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TrevorK wrote:
Apr 22nd, 2017 2:19 pm
I do not have a problem with people making a choice, but I think it's important we all make our choices with as much information that is available. If someone were to suspect that we are putting ourselves at risk of GBS because of the flu shot then they need to re-evaluate their choice based on the new information they are presented.

For example, if my choice to get the flu shot was based on it catching all strains of the flu - I would appreciate someone pointing out it does not and providing the evidence so that I can say "Oh gee, it is only designed for a handful of strains" and then I can re-evaluate my decision. All too often people make up their mind and never re-evaluate as the evidence changes (or at least they are exposed to new evidence).
On top of making decisions based on information that is available, we also need to respect the fact that there's a lot we don't know. Look at how the stigma of eating fat has changed over the years. Once upon a time everyone ate bacon for breakfast. Then over the years we were told all fat was horrible and fat free products filled grocery shelves. Now studies are showing that fat free products may actually contribute to diabetes, obesity, etc and many fats are good for us.

Just like the links I posted earlier showing that annual flu vaccinations may make you more susceptible to the flu then someone getting the vaccine for the first time. There doesn't appear to be known reasons for that yet. Is repeated exposures to the vaccine actually reducing our ability to fight off the flu? Is it just a statistical anomaly? Is it one of 1,000 other possible reasons? When I created this thread, I was torn. Now I'm convinced that at this time, the flu vaccine isn't the right choice for me or my son. That's based on what I know, but it's also based on what is yet to be discovered.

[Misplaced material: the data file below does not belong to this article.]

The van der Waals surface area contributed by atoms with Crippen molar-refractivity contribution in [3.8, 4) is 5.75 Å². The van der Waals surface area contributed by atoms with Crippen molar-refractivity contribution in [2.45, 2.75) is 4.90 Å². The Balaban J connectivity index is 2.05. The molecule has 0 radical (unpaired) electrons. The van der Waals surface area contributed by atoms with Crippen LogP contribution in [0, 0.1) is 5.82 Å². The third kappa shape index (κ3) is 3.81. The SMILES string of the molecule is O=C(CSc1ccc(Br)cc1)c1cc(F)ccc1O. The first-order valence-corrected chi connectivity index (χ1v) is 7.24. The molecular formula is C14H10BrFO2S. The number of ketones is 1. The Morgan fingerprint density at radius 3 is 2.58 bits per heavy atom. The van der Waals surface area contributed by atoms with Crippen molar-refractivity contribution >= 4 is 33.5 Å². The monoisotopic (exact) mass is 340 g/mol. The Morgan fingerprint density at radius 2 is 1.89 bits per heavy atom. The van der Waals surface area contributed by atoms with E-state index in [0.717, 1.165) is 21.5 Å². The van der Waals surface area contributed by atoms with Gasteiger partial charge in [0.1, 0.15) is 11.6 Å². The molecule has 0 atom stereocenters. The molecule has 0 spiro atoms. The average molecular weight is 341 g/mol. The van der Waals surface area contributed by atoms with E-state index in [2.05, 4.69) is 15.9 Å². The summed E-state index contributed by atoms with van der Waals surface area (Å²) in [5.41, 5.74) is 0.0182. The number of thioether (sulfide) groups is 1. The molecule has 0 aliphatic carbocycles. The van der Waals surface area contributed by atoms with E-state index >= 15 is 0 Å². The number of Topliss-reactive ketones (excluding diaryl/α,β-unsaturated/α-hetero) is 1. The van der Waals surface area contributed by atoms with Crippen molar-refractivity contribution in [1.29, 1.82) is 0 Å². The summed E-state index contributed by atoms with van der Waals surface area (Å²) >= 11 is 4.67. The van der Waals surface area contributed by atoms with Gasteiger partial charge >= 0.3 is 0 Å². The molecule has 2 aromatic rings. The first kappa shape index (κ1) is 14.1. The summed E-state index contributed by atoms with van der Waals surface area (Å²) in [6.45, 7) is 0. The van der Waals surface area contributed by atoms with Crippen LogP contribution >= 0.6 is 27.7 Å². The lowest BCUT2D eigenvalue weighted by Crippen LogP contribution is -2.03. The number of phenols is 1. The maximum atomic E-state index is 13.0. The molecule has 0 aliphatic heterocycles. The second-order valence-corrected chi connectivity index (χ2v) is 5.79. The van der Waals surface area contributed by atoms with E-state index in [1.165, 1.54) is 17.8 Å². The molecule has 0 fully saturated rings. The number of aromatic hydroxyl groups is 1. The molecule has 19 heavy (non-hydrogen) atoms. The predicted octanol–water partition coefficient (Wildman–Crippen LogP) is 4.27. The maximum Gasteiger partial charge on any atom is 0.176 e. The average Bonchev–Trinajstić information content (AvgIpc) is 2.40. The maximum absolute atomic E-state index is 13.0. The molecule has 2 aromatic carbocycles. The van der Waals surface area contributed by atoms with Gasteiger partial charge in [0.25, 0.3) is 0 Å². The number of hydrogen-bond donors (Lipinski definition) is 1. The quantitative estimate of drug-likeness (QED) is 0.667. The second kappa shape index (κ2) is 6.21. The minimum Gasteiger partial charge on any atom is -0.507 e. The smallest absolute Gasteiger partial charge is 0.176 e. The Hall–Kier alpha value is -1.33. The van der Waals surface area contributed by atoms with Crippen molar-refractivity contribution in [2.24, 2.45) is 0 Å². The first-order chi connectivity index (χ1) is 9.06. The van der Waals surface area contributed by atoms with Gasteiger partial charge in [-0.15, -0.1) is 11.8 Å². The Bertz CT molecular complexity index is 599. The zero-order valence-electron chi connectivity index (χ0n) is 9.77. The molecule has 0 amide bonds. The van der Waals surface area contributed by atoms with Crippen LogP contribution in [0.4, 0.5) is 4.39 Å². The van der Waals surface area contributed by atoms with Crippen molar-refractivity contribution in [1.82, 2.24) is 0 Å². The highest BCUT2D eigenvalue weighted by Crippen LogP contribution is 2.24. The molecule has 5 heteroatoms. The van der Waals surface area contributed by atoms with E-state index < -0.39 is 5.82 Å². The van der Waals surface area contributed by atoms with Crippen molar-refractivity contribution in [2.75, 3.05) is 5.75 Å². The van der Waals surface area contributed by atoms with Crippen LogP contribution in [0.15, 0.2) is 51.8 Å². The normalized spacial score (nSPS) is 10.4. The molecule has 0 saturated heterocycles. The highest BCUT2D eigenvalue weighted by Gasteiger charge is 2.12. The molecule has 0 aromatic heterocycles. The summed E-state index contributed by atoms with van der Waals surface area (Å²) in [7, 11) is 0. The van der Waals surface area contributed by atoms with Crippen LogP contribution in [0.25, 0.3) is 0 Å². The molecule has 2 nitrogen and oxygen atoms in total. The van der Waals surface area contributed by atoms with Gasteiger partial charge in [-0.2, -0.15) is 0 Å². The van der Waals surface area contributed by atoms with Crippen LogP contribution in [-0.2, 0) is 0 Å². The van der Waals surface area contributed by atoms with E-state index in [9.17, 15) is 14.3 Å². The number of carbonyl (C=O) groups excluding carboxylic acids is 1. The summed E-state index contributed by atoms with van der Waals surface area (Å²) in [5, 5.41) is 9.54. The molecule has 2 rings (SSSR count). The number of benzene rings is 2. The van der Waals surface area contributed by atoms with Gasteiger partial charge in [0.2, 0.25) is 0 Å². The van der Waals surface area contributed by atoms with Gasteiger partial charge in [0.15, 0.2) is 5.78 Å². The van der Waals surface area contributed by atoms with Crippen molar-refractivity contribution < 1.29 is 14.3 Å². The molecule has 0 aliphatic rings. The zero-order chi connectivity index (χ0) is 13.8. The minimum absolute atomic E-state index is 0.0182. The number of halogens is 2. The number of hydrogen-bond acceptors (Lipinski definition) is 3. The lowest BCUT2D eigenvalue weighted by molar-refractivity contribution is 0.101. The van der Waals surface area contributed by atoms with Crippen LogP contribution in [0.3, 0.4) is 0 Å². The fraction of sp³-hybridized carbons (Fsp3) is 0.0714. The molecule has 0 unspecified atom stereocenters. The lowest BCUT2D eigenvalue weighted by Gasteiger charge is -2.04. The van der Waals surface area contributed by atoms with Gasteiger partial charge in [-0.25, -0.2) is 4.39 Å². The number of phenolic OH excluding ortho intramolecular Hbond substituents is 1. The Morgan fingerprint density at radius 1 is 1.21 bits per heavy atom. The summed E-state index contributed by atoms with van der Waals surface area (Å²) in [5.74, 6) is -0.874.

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I'm pro-flu shot, but appreciate the reasoned responses of why some choose not to get it.
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Shaner wrote:
Apr 22nd, 2017 3:37 pm
On top of making decisions based on information that is available, we also need to respect the fact that there's a lot we don't know. Look at how the stigma of eating fat has changed over the years. Once upon a time everyone ate bacon for breakfast. Then over the years we were told all fat was horrible and fat free products filled grocery shelves. Now studies are showing that fat free products may actually contribute to diabetes, obesity, etc and many fats are good for us.

Just like the links I posted earlier showing that annual flu vaccinations may make you more susceptible to the flu then someone getting the vaccine for the first time. There doesn't appear to be known reasons for that yet. Is repeated exposures to the vaccine actually reducing our ability to fight off the flu? Is it just a statistical anomaly? Is it one of 1,000 other possible reasons? When I created this thread, I was torn. Now I'm convinced that at this time, the flu vaccine isn't the right choice for me or my son. That's based on what I know, but it's also based on what is yet to be discovered.